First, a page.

The Washington Post

The fastest and slowest Internet speeds in America

Average Internet speeds by congressional district (courtesy Gizmodo)

The tiny town of Ephrata, Wash., is home to just 7,664 residents. It has six public schools, an Amtrak station and one tiny newspaper, the Grant County Journal. It also has the fastest broadband Internet in America.

That’s according to Net Index, a measure of Internet speed maintained by Ookla, a software and broadband testing company based in Seattle and Kalispell, Mont. The company’s software tests Internet download speeds across the country, and for the first half of last year, it found Ephrata’s average download speed of 85.5 megabits per second was far faster than anywhere else in the country.

Kansas City came in second, the study found, at an average speed of 49.9 Mbps. Both cities have help: Ephrata is home to iFiber Communications, a broadband company that covers four sparsely populated rural Washington counties. And in 2011, Google chose Kansas City to be the guinea pig in an experiment to bring ultra high-speed Internet access to metro areas.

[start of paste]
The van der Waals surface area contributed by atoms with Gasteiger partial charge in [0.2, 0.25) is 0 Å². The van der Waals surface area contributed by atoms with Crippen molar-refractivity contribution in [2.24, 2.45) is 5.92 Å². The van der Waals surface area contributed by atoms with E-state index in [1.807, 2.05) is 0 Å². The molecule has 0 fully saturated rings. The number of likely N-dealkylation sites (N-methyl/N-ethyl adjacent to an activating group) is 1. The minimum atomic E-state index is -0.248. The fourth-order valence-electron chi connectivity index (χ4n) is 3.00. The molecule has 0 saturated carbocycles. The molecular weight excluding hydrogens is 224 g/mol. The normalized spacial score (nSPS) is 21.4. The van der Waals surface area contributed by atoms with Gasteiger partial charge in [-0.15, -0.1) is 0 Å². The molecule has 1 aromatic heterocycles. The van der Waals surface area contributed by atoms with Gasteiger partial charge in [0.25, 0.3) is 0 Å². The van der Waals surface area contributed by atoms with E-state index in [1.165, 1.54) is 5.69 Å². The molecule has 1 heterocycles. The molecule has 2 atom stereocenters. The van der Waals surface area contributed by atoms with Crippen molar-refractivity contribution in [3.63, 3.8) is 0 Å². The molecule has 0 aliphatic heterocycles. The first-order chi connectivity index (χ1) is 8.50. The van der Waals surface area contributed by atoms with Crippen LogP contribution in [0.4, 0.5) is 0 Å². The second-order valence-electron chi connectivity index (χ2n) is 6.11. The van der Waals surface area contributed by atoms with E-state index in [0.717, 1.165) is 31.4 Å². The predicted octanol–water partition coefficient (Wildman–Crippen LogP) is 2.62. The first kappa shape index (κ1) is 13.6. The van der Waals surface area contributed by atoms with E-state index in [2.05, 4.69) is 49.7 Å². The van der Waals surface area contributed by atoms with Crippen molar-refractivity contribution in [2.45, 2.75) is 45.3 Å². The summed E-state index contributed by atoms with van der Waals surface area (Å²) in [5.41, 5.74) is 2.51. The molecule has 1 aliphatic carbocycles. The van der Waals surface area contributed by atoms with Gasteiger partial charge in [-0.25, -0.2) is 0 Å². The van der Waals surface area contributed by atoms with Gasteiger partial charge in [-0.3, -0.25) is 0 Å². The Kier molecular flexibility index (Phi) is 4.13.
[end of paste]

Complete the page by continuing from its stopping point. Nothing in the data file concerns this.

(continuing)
Gizmodo crunched Ookla’s numbers in a study last fall, which found the slowest speeds in the northern Arizona communities of Chinle and Fort Defiance, both small towns in Apache County with heavily Native American populations. In both cities, download speeds were about 1.5 Mbps, less than one-tenth the national average of 18.2 Mbps.

Perhaps not surprisingly, big cities and more urban areas are more likely to benefit from faster download speeds, while rural communities are more likely to see that little buffering icon spin around constantly. Appalachia suffers from some of the slowest download speeds in the country, while the I-95 corridor in the Northeast is most likely to zip right along the information superhighway.

Reid Wilson covers national politics and Congress for The Washington Post. He is the author of Read In, The Post’s morning tip sheet on politics.



Success! Check your inbox for details. You might also like:

Please enter a valid email address

See all newsletters

Show Comments
Most Read



Success! Check your inbox for details.

See all newsletters

Your Three. Video curated for you.
Next Story
Debbi Wilgoren · January 9, 2014

To keep reading, please enter your email address.

You’ll also receive from The Washington Post:
  • A free 6-week digital subscription
  • Our daily newsletter in your inbox

Please enter a valid email address

I have read and agree to the Terms of Service and Privacy Policy.

Please indicate agreement.

Thank you.

Check your inbox. We’ve sent an email explaining how to set up an account and activate your free digital subscription.